Nothing more than using a recent nickname to identify the location

wayward wrote:"CHARING CROSS, the central section of New Ross recieved its name in the early days of the settlement of Sherbrooke. The name is usually shortened to The Cross."


That statement is totally untrue, unless of course a source dating to the period says otherwise.

http://www.gov.ns.ca/nsarm/virtual/plac ... asp?ID=480

Likewise, the central section of New Ross was (before the cross roads) called Rosebank after the homestead of Capt Ross. This is reflected in the attached image. Talk about Holy Grail association batman!!!

http://museum.gov.ns.ca/rfm/en/home/abo ... sfarm.aspx


wayward wrote:In an article within "The Southshore Now" dated June 23,1999, by Mill Road resident Bob Rafuse: "Charing Cross is named after an old Railroad station in England".


No doubt about an external association to the UK; however, Charing Cross adoption is modern.

wayward wrote:Also interesting is the words on the 1914 machine gun stand which certainly predates the gun, and reads simply, "CHARING CROSS".

And the monument that replaces it reads "originally placed at CHARING CROSS"

It would seem from that resident Oscar Sinclair Elliott who was born in 1857 and placed the gun, freely accepted that name.


I think this is the origins to when Charing Cross came into the vocabulary associated with New Ross and nothing more than an interesting souvenir brought home from abroad due to the word Cross and of course the cross roads.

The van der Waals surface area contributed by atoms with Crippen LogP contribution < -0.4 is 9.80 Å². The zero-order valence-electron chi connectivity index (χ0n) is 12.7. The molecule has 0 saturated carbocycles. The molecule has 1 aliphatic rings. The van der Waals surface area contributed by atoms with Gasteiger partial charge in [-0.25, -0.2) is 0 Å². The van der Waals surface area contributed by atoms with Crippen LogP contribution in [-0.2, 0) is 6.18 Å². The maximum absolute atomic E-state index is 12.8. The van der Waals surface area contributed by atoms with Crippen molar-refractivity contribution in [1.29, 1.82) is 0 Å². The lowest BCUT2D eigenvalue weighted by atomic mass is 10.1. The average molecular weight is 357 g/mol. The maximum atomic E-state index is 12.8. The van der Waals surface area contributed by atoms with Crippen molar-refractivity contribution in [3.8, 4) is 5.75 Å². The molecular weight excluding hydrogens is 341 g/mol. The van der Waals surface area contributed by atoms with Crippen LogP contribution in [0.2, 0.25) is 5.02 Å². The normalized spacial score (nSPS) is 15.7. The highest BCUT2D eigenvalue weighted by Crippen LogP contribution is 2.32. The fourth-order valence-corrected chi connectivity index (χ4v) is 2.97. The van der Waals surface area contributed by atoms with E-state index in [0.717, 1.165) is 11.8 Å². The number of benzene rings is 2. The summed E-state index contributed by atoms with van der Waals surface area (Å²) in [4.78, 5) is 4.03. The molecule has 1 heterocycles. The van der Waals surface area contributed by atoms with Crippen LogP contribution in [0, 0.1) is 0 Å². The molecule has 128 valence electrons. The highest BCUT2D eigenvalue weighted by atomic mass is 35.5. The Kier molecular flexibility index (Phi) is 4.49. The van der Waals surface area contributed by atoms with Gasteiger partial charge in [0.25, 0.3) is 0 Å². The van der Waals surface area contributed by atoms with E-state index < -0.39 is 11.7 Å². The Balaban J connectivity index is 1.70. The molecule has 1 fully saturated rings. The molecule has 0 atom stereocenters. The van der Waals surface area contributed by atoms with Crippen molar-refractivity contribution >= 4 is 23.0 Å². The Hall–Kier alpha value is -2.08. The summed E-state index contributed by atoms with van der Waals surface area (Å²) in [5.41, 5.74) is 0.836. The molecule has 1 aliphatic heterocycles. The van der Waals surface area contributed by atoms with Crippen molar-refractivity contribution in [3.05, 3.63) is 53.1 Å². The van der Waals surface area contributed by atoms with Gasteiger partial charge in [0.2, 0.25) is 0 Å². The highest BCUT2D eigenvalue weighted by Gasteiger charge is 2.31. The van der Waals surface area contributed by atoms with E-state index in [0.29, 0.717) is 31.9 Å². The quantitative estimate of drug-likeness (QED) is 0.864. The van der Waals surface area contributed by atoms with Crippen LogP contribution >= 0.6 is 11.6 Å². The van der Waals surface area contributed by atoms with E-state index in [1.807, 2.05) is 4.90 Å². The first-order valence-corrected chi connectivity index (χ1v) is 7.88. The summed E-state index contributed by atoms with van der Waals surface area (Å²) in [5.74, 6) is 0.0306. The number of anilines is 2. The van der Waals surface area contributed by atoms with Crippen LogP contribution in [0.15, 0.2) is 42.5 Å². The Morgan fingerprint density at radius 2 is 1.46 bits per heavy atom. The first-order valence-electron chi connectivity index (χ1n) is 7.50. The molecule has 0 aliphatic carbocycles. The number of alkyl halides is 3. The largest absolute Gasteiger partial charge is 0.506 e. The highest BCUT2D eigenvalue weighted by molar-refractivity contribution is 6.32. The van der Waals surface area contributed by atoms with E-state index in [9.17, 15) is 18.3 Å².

How do you know the plaque predates the gun and not contemporary to the gun?

John Masters got it right…”… and the town is known to locals as "The Cross," supposedly after Charing Cross in London. But maybe that's just what they tell outsiders.”
http://www.stcatharinesstandard.ca/2012 ... ova-scotia

I do wonder when the term Charing Cross (in association to New Ross) can first be found to exist in print.
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new ross.JPG
new ross.JPG (57.23 KiB) Viewed 15315 times
Last edited by n4n224ccw on Wed Sep 18, 2013 11:06 pm, edited 1 time in total.
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Re: Scott Wolter has it wrong

Postby n4n224ccw on Wed Sep 18, 2013 9:55 pm

Just a few more examples of Rosebank which I thought to dig up and share.

No mention of Charing Cross.
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william mackay - belchers map 1855.JPG
william mackay - belchers map 1855.JPG (27.47 KiB) Viewed 15194 times
alexander keith johnston 1861.JPG
alexander keith johnston 1861.JPG (29.98 KiB) Viewed 15157 times
alexander keith johnston 1857.JPG
alexander keith johnston 1857.JPG (25 KiB) Viewed 15168 times